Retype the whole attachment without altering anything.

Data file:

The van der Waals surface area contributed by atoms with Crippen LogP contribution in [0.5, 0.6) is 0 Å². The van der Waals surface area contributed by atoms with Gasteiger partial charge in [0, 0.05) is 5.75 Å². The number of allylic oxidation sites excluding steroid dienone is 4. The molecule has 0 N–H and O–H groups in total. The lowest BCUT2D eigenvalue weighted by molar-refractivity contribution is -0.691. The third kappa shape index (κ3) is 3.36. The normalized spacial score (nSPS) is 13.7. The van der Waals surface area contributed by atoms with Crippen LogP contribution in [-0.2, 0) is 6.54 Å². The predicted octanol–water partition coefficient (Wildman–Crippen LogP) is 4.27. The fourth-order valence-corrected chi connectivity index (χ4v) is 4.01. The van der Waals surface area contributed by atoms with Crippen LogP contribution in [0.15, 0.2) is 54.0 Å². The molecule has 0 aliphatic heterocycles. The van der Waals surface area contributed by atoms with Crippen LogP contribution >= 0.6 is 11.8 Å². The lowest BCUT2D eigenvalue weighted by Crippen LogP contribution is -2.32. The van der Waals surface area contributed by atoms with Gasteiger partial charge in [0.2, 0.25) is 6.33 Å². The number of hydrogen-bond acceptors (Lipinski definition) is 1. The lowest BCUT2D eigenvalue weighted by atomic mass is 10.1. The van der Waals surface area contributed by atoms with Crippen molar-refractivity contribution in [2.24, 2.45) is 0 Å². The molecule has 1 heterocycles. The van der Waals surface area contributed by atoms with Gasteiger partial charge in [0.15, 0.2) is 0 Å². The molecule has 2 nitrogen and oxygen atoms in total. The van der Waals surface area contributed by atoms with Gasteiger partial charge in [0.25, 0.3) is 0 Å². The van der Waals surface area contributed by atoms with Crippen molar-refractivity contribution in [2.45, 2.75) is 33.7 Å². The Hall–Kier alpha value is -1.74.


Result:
The van der Waals surface area contributed by atoms with Crippen LogP contribution in [0.5, 0.6) is 0 Å². The van der Waals surface area contributed by atoms with Gasteiger partial charge in [0, 0.05) is 5.75 Å². The number of allylic oxidation sites excluding steroid dienone is 4. The molecule has 0 N–H and O–H groups in total. The lowest BCUT2D eigenvalue weighted by molar-refractivity contribution is -0.691. The third kappa shape index (κ3) is 3.36. The normalized spacial score (nSPS) is 13.7. The van der Waals surface area contributed by atoms with Crippen LogP contribution in [-0.2, 0) is 6.54 Å². The predicted octanol–water partition coefficient (Wildman–Crippen LogP) is 4.27. The fourth-order valence-corrected chi connectivity index (χ4v) is 4.01. The van der Waals surface area contributed by atoms with Crippen LogP contribution in [0.15, 0.2) is 54.0 Å². The molecule has 0 aliphatic heterocycles. The van der Waals surface area contributed by atoms with Crippen LogP contribution >= 0.6 is 11.8 Å². The lowest BCUT2D eigenvalue weighted by Crippen LogP contribution is -2.32. The van der Waals surface area contributed by atoms with Gasteiger partial charge in [0.2, 0.25) is 6.33 Å². The number of hydrogen-bond acceptors (Lipinski definition) is 1. The lowest BCUT2D eigenvalue weighted by atomic mass is 10.1. The van der Waals surface area contributed by atoms with Crippen molar-refractivity contribution in [2.24, 2.45) is 0 Å². The molecule has 1 heterocycles. The van der Waals surface area contributed by atoms with Gasteiger partial charge in [0.15, 0.2) is 0 Å². The molecule has 2 nitrogen and oxygen atoms in total. The van der Waals surface area contributed by atoms with Gasteiger partial charge in [0.25, 0.3) is 0 Å². The van der Waals surface area contributed by atoms with Crippen molar-refractivity contribution in [2.45, 2.75) is 33.7 Å². The Hall–Kier alpha value is -1.74.